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  • Cited by 47
Cambridge University Press
Online publication date:
July 2009
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Book description

From the mid-seventeenth century to the 1830s, successful gentry capitalists created an extensive business empire centered on slavery in the West Indies, but inter-linked with North America, Africa, and Europe. S. D. Smith examines the formation of this British Atlantic World from the perspective of Yorkshire aristocratic families who invested in the West Indies. At the heart of the book lies a case study of the plantation-owning Lascelles and the commercial and cultural network they created with their associates. The Lascelles exhibited high levels of business innovation and were accomplished risk-takers, overcoming daunting obstacles to make fortunes out of the New World. Dr Smith shows how the family raised themselves first to super-merchant status and then to aristocratic pre-eminence. He also explores the tragic consequences for enslaved Africans with chapters devoted to the slave populations and interracial relations. This widely researched book sheds new light on the networks and the culture of imperialism.


"Smith says important and suggestive things about institutional business deficiencies in Atlantic commerce that should be taken up by scholars exploring nineteenth century West Indian decline. His study is the best study of a merchant-planter family since Richard Pares' investigations, including one on the Lascelles family, over a half century ago. He engages actively with the influential arguments Pares made concerning what we might call the "Adam Smith" problem."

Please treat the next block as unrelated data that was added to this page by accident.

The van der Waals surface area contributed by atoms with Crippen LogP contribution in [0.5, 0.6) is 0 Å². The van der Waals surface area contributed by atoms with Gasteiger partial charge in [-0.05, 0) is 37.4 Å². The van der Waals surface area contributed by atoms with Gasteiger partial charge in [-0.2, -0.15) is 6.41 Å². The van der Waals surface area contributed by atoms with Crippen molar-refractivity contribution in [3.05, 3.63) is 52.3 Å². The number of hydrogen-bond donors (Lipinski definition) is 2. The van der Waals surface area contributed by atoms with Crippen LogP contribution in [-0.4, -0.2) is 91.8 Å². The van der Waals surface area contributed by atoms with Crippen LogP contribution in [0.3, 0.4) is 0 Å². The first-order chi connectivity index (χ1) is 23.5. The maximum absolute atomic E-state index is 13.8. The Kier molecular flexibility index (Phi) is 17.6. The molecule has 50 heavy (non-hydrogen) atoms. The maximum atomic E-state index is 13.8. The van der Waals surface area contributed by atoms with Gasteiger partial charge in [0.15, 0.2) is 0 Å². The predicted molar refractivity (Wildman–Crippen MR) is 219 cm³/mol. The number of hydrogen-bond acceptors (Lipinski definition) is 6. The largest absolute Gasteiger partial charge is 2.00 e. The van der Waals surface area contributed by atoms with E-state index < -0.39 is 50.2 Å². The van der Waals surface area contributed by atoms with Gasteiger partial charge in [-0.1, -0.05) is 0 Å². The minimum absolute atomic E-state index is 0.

-Trevor Burnard, University of Sussex, EH-NET

"It is a remarkable achievement. Anyone who wants a thoughtfulintroduction to Britain's transatlantic trade when the sugar and slavetrades were at their miserable peak, or who wants to consider how amerchant family could thrive in that chancy world, will find this afascinating read."
-James Robertson, H-Atlantic

"The author of this study infuses old-fashioned Namierite genealogy into the latest scholarship on Atlantic slavery to come up with one of the most compelling and detailed accounts of the commercial webs and families behind the horrors of the Middle Passage and beyond it."
-Charles H. Ford, Norfolk State University, The Historian

"S. D. Smith's wise investigation of three generations of the Lascelles family, later barons and then earls of Harewood, presents an unusual and salutary perspective on the history of both the English landed elite and the British Atlantic world over two centuries. [...]it is straight-forward in the entirely compelling case it makes for, and the example it provides of, conceiving the history of the British transatlantic nexus as broadly as possible."
-James Rosenheim, Texas A&M University, American Historical Review

"Smith's book is a thoroughly researched, wide-ranging, and surprisingly accessible economic history of the vast transatlantic business empire created by the Lascelles and other gentry capitalists during the 18th century." -Brooke N. Newman, The Journal of African American History

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